Sunday, April 20, 2008

Mixed bag

Mixed review so far for this year’s legislature

SC Statehouse Report

Call us cynical, but there’s little to be impressed with this year for results from the General Assembly. 

Most of the first half of the session seemed to be rife with politicians trying to make headlines on solutions for problems while they actually were working to do very little.  Why?  Because they were waiting for the end of primary filing to see if anyone would run against them.  Now as the session winds toward an end in early June, it looks like all of the backbone in those lofty headlines is bending left and right.

So far this year, the General Assembly has dealt with a major cash shortfall as it crafted the state’s $7 billion budget.  The Senate version, which passed this week, included an across-the-board cut for most agencies and a small 1 percent raise for state employees in an effort to deal with $90 million less than expected.  Legislators also passed a tougher DUI reform bill, signed over the past week by Gov. Mark Sanford, that should make the streets safer. 

But so far, that’s about it.  Here’s an outlook for other major proposals:

Immigration reform.  GOP lawmakers say the biggest wail and cry they hear from taxpayers is about illegal immigration.  (Interestingly, polls show Democrats are concerned more with education, the Iraq War and the economy).  While lawmakers pushed various proposals to make tougher immigration rules, they’ve stalled in a House-Senate committee working on a compromise.  At issue is how to make rules good but not too onerous to require private employers to check a worker’s legal status.  Outlook:  Enough folks are running for re-election that something will be passed that politicians will claim a victory on so they can look good in campaign ads.

Payday lending.  Word on the street is that a proposal for tougher rules on high-interest predatory lending is getting watered down.  While South Carolina lawmakers obviously aren’t going the extra step to get rid of payday lending, they shouldn’t kowtow to the industry.  They should enact consumer protections to ensure people who need short-term loans can get them without being victimized.  Outlook:  Unless the lobbyists get their way, a middle-of-the-road compromise will be worked out that will allow the industry to survive.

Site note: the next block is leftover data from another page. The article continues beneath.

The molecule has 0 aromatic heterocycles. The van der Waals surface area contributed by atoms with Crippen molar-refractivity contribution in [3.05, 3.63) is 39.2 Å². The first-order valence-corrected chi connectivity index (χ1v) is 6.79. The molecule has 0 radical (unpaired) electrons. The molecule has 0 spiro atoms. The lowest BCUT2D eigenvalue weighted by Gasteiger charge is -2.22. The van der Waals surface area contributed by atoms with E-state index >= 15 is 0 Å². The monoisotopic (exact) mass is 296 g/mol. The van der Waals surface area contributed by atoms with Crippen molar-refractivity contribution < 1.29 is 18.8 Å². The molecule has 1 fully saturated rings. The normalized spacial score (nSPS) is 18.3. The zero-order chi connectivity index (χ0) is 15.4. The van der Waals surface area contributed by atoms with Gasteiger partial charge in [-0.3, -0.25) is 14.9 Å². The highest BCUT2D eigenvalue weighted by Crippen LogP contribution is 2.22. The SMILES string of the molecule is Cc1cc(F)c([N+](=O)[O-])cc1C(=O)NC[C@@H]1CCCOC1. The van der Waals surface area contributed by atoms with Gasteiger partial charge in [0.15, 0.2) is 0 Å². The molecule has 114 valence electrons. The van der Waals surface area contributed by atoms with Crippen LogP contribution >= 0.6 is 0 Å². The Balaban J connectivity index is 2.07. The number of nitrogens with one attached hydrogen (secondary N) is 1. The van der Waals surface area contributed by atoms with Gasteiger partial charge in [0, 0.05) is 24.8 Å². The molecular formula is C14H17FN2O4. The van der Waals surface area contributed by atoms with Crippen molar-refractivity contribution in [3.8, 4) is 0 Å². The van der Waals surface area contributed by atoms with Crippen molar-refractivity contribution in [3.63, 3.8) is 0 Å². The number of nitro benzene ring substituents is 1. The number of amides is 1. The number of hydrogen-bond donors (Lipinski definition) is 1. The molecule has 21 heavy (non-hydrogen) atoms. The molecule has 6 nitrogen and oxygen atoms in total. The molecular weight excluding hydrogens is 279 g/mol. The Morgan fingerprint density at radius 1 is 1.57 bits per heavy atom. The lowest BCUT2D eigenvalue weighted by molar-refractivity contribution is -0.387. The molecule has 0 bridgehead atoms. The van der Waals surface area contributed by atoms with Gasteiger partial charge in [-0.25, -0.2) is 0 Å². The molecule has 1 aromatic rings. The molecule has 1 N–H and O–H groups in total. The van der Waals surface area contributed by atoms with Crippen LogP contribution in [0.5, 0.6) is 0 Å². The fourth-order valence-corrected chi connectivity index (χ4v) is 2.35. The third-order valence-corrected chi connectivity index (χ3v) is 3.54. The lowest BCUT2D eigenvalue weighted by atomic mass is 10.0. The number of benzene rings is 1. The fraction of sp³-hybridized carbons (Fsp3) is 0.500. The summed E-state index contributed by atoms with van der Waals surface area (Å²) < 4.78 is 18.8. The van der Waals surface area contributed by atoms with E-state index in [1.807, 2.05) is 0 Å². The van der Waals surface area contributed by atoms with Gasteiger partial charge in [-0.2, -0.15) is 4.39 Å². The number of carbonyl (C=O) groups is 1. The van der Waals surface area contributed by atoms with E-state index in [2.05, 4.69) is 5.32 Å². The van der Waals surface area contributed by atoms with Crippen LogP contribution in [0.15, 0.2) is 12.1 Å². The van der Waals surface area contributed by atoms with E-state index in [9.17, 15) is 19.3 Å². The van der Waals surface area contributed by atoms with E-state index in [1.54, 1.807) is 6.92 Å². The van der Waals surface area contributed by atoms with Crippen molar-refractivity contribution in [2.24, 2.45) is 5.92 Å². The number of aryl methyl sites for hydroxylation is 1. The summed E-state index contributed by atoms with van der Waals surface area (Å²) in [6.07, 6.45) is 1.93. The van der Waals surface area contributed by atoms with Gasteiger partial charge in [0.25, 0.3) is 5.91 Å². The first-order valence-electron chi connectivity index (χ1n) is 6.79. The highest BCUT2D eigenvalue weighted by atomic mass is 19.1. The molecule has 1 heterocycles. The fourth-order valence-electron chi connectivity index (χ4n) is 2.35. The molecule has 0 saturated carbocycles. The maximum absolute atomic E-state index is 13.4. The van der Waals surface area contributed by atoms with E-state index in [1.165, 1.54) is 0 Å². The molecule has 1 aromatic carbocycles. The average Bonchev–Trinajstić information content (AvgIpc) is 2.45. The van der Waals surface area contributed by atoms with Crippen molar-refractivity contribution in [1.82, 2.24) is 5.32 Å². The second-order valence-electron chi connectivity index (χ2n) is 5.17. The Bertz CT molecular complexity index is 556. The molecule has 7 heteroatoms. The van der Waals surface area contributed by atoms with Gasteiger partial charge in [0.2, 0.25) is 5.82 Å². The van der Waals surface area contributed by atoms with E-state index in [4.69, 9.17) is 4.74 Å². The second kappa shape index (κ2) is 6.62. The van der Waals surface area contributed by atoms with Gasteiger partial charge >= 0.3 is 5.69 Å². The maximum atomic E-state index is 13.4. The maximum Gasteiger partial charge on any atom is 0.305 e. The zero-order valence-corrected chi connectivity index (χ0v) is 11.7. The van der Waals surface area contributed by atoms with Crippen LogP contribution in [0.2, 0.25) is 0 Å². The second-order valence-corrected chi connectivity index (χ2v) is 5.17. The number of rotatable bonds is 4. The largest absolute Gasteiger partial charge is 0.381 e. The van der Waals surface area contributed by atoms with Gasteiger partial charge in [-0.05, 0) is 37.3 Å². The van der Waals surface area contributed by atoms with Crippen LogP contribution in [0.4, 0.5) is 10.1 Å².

Ultrasound.  Lawmakers passed one of the dumbest things we’ve heard of in a long time - - a measure to require a woman interested in getting an abortion to be informed that an ultrasound was being performed and that she would have to decide whether she wanted to see it.  Proponents say the measure strengthens the state’s informed consent law; opponents say at least it falls short of requiring patients to view an ultrasound.  In actuality, ultrasounds are performed in South Carolina anyway.  This measure is nothing but election-year politics to give conservatives a way to bolster their right-to-life credentials.  Note to the GOP:  Whatever happened to getting the government OUT of people’s lives? 

Cigarette tax.  This year was supposed to be the best possible time to raise the state’s lowest-in-the-nation cigarette tax.  But with a balanced budget now passed by the Senate and with the Senate’s end-of-the-year agenda crowded with a lot of legislation, there’s not much time for debate, which means raising the tax might just face death … again.

Sprinkler bill.  Following the deaths of nine firefighters in a sofa warehouse fire last year, several proposals emerged for requiring commercial buildings to have fire sprinklers to improve safety.  The whole thing started out like gangbusters early in the year; now, even proponents are complaining that the bill is too weak.  Outlook:  Uncertain.

Other proposals that may see the light of day or may get stuffed back in the closet this year include raising more money for highway funding, caps on state spending and criminal code reform.  But with elections for the House and Senate on tap this year, the great likelihood is for more inaction than action.  That may bode well in some ways, but it certainly doesn’t help people get a better education, better jobs and better health care.

Andy Brack, publisher of S.C. Statehouse Report, can be reached at:

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